Söderblom's experience in France strengthened his youthful resolve to promote «free unity» among Christian churches. One of his biographers, Charles J. Curtis, points out that fluency in French and understanding of French and Parisian culture gave him an international outlook, that the theological currents of France merging with those from his native land solidified his theological liberalism, and that social work among the Scandinavians in France convinced him that in the life of the church right action was as important as right belief2.
From 1901 to 1914, Söderblom occupied a chair in the School of Theology at Uppsala University and concurrently, from 1912 to 1914, a chair at Leipzig University. In these productive years he wrote a series of books on religious history, religious psychology, and religious philosophy. With a group of brilliant colleagues and students at Uppsala, Söderblom led a theological revival in Sweden, giving stature to the field of comparative religion, pursuing the theme of the uniqueness of Christianity in the historical and personal character of Revelation, incorporating the study of non-Christian religions into the discipline of Christianity, and stimulating intense studies in the life and thought of Martin Luther3.
Söderblom's election in 1914 as archbishop of Uppsala, and, in consequence, primate of the Church of Sweden, was a surprise. Customarily, the king chose the first name on a slate of the three who topped the list in the voting in the sixteen electoral colleges. In first and second place were two distinguished bishops who split eighty-two percent of the electoral vote almost evenly; in third place was Söderblom, a priest and professor, with eighteen percent of the vote. Not since 1670 had the bishops been passed over.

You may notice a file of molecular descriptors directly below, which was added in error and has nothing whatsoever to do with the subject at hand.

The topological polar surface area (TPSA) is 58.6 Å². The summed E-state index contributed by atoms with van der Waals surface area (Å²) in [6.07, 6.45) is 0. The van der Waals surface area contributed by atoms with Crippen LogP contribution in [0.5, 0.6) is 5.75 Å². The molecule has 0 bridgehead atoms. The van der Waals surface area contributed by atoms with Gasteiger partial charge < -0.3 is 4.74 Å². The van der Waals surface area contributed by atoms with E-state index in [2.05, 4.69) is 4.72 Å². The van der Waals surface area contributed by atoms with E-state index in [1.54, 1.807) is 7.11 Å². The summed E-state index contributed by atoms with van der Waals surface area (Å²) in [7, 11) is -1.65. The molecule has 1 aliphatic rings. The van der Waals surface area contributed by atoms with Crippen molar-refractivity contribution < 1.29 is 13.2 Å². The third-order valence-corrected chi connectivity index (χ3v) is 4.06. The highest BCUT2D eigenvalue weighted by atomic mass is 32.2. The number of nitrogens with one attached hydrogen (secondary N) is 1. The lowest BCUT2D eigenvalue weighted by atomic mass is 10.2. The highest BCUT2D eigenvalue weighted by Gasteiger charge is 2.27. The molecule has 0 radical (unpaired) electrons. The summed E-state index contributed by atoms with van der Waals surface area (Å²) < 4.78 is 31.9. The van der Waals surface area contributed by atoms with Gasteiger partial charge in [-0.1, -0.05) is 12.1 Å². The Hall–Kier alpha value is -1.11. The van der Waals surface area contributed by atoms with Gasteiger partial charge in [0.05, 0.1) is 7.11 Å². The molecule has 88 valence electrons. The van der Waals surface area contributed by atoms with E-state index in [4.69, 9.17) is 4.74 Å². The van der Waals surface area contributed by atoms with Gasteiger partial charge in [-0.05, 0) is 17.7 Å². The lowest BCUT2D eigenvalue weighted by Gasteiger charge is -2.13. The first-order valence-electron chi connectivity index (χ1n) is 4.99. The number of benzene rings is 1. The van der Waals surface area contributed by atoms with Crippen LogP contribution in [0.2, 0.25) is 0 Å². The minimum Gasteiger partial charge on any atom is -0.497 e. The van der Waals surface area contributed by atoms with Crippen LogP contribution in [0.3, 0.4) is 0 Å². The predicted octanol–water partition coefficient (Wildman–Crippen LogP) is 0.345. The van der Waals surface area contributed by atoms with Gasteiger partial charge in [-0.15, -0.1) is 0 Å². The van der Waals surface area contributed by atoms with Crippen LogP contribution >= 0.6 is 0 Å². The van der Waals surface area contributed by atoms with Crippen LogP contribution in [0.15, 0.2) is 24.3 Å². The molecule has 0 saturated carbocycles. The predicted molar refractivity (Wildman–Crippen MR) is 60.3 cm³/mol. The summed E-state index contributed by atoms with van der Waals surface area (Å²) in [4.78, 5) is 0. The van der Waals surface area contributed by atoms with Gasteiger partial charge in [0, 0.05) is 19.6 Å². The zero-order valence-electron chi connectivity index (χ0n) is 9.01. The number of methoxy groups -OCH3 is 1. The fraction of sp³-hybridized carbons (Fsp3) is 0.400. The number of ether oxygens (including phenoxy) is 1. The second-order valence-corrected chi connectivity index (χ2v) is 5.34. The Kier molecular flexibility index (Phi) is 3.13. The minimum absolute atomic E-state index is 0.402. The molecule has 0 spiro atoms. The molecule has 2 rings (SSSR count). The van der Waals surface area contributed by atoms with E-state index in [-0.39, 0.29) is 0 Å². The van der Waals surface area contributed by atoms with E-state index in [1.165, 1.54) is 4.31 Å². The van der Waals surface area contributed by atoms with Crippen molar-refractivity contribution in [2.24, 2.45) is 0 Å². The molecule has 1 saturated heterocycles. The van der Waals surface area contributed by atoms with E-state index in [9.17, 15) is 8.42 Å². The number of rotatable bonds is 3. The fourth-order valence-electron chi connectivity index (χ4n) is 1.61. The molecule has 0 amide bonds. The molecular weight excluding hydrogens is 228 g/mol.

During the next, and last, seventeen years of his life, Söderblom administered the duties of the head of the ecclesiastical establishment, visiting churches throughout the nation, raising funds to reopen old churches and build new ones, reviving the elaborate ecclesiastical rituals of the past, imbuing the work of the church with evangelistic fervor, directing conferences, advising the administration of Uppsala University as ex officio pro-chancellor - and all the while carrying on with his own research and writing.